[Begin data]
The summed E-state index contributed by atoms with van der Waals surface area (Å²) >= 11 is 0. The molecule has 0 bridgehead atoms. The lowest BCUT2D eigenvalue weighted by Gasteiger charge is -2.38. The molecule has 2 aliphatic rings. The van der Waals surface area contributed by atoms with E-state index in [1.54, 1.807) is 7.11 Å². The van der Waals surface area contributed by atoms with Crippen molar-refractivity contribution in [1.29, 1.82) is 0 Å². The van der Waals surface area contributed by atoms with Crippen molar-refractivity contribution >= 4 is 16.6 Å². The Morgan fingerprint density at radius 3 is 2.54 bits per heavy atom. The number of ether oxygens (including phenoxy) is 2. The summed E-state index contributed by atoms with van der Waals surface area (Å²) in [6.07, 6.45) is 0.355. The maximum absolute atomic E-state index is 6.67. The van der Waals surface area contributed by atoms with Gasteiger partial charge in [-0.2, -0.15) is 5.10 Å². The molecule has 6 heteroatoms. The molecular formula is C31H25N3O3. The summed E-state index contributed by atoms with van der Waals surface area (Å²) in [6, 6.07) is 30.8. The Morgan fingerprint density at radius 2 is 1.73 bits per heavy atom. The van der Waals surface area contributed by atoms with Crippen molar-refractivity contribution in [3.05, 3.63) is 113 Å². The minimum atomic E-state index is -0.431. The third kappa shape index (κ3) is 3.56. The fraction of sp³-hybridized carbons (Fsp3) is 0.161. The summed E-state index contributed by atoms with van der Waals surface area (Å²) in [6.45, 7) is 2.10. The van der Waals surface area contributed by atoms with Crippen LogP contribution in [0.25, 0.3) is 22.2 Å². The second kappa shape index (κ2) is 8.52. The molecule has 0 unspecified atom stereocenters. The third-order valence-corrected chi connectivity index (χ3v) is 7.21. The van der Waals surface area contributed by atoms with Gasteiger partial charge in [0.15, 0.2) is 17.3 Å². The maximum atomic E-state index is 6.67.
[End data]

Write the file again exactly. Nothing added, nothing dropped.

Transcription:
The summed E-state index contributed by atoms with van der Waals surface area (Å²) >= 11 is 0. The molecule has 0 bridgehead atoms. The lowest BCUT2D eigenvalue weighted by Gasteiger charge is -2.38. The molecule has 2 aliphatic rings. The van der Waals surface area contributed by atoms with E-state index in [1.54, 1.807) is 7.11 Å². The van der Waals surface area contributed by atoms with Crippen molar-refractivity contribution in [1.29, 1.82) is 0 Å². The van der Waals surface area contributed by atoms with Crippen molar-refractivity contribution >= 4 is 16.6 Å². The Morgan fingerprint density at radius 3 is 2.54 bits per heavy atom. The number of ether oxygens (including phenoxy) is 2. The summed E-state index contributed by atoms with van der Waals surface area (Å²) in [6.07, 6.45) is 0.355. The maximum absolute atomic E-state index is 6.67. The van der Waals surface area contributed by atoms with Gasteiger partial charge in [-0.2, -0.15) is 5.10 Å². The molecule has 6 heteroatoms. The molecular formula is C31H25N3O3. The summed E-state index contributed by atoms with van der Waals surface area (Å²) in [6, 6.07) is 30.8. The Morgan fingerprint density at radius 2 is 1.73 bits per heavy atom. The van der Waals surface area contributed by atoms with Crippen molar-refractivity contribution in [3.05, 3.63) is 113 Å². The minimum atomic E-state index is -0.431. The third kappa shape index (κ3) is 3.56. The fraction of sp³-hybridized carbons (Fsp3) is 0.161. The summed E-state index contributed by atoms with van der Waals surface area (Å²) in [6.45, 7) is 2.10. The van der Waals surface area contributed by atoms with Crippen LogP contribution in [0.25, 0.3) is 22.2 Å². The second kappa shape index (κ2) is 8.52. The molecule has 0 unspecified atom stereocenters. The third-order valence-corrected chi connectivity index (χ3v) is 7.21. The van der Waals surface area contributed by atoms with Gasteiger partial charge in [0.15, 0.2) is 17.3 Å². The maximum atomic E-state index is 6.67.